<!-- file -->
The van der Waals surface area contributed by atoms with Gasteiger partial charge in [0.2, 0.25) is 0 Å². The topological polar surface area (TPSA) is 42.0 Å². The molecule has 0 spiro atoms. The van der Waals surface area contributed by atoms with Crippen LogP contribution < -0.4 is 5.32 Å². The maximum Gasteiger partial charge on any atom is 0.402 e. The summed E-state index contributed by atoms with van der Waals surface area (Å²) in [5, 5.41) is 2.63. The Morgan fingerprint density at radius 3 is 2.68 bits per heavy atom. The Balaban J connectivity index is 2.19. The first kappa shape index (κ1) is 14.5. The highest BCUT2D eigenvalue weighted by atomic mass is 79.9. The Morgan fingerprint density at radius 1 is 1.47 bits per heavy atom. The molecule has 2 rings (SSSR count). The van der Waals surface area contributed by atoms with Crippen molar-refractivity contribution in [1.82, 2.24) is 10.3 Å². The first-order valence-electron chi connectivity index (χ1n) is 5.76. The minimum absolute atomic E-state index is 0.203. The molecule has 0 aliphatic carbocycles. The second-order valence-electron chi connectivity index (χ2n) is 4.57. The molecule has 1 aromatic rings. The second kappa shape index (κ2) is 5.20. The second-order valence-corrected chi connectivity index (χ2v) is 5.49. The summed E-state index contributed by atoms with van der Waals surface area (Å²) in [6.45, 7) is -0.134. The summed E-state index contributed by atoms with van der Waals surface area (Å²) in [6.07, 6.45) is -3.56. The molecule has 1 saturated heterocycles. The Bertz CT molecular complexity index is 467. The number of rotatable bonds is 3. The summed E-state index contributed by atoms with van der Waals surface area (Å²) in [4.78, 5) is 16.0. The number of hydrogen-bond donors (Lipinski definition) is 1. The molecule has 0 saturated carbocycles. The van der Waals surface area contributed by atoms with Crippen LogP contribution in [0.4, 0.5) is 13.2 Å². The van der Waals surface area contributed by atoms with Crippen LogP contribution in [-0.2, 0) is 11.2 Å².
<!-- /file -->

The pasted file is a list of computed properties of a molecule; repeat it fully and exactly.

The van der Waals surface area contributed by atoms with Gasteiger partial charge in [0.2, 0.25) is 0 Å². The topological polar surface area (TPSA) is 42.0 Å². The molecule has 0 spiro atoms. The van der Waals surface area contributed by atoms with Crippen LogP contribution < -0.4 is 5.32 Å². The maximum Gasteiger partial charge on any atom is 0.402 e. The summed E-state index contributed by atoms with van der Waals surface area (Å²) in [5, 5.41) is 2.63. The Morgan fingerprint density at radius 3 is 2.68 bits per heavy atom. The Balaban J connectivity index is 2.19. The first kappa shape index (κ1) is 14.5. The highest BCUT2D eigenvalue weighted by atomic mass is 79.9. The Morgan fingerprint density at radius 1 is 1.47 bits per heavy atom. The molecule has 2 rings (SSSR count). The van der Waals surface area contributed by atoms with Crippen molar-refractivity contribution in [1.82, 2.24) is 10.3 Å². The first-order valence-electron chi connectivity index (χ1n) is 5.76. The minimum absolute atomic E-state index is 0.203. The molecule has 0 aliphatic carbocycles. The second-order valence-electron chi connectivity index (χ2n) is 4.57. The molecule has 1 aromatic rings. The second kappa shape index (κ2) is 5.20. The second-order valence-corrected chi connectivity index (χ2v) is 5.49. The summed E-state index contributed by atoms with van der Waals surface area (Å²) in [6.45, 7) is -0.134. The summed E-state index contributed by atoms with van der Waals surface area (Å²) in [6.07, 6.45) is -3.56. The molecule has 1 saturated heterocycles. The Bertz CT molecular complexity index is 467. The number of rotatable bonds is 3. The summed E-state index contributed by atoms with van der Waals surface area (Å²) in [4.78, 5) is 16.0. The number of hydrogen-bond donors (Lipinski definition) is 1. The molecule has 0 saturated carbocycles. The van der Waals surface area contributed by atoms with Crippen LogP contribution in [0.4, 0.5) is 13.2 Å². The van der Waals surface area contributed by atoms with Crippen LogP contribution in [-0.2, 0) is 11.2 Å².